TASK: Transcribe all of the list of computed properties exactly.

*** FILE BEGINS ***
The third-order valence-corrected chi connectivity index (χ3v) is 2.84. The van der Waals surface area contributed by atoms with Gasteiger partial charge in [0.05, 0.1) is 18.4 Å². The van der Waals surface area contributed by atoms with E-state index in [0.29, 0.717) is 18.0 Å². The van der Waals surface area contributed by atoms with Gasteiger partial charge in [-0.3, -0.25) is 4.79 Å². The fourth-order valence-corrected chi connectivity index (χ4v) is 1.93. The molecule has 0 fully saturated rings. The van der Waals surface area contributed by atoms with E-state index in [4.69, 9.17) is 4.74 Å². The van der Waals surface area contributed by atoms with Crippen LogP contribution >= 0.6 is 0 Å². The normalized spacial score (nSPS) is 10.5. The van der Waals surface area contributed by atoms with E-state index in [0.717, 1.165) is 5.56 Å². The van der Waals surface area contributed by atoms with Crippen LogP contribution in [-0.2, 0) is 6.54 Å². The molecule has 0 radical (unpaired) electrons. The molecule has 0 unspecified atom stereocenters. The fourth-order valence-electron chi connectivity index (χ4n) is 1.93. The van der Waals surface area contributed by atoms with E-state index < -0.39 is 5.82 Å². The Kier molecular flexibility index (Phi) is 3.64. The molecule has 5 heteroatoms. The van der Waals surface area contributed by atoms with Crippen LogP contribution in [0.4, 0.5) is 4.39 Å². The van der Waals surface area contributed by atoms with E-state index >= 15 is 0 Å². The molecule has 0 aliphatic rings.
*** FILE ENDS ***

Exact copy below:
The third-order valence-corrected chi connectivity index (χ3v) is 2.84. The van der Waals surface area contributed by atoms with Gasteiger partial charge in [0.05, 0.1) is 18.4 Å². The van der Waals surface area contributed by atoms with E-state index in [0.29, 0.717) is 18.0 Å². The van der Waals surface area contributed by atoms with Gasteiger partial charge in [-0.3, -0.25) is 4.79 Å². The fourth-order valence-corrected chi connectivity index (χ4v) is 1.93. The molecule has 0 fully saturated rings. The van der Waals surface area contributed by atoms with E-state index in [4.69, 9.17) is 4.74 Å². The van der Waals surface area contributed by atoms with Crippen LogP contribution >= 0.6 is 0 Å². The normalized spacial score (nSPS) is 10.5. The van der Waals surface area contributed by atoms with E-state index in [0.717, 1.165) is 5.56 Å². The van der Waals surface area contributed by atoms with Crippen LogP contribution in [-0.2, 0) is 6.54 Å². The molecule has 0 radical (unpaired) electrons. The molecule has 0 unspecified atom stereocenters. The fourth-order valence-electron chi connectivity index (χ4n) is 1.93. The van der Waals surface area contributed by atoms with E-state index < -0.39 is 5.82 Å². The Kier molecular flexibility index (Phi) is 3.64. The molecule has 5 heteroatoms. The van der Waals surface area contributed by atoms with Crippen LogP contribution in [0.4, 0.5) is 4.39 Å². The van der Waals surface area contributed by atoms with E-state index >= 15 is 0 Å². The molecule has 0 aliphatic rings.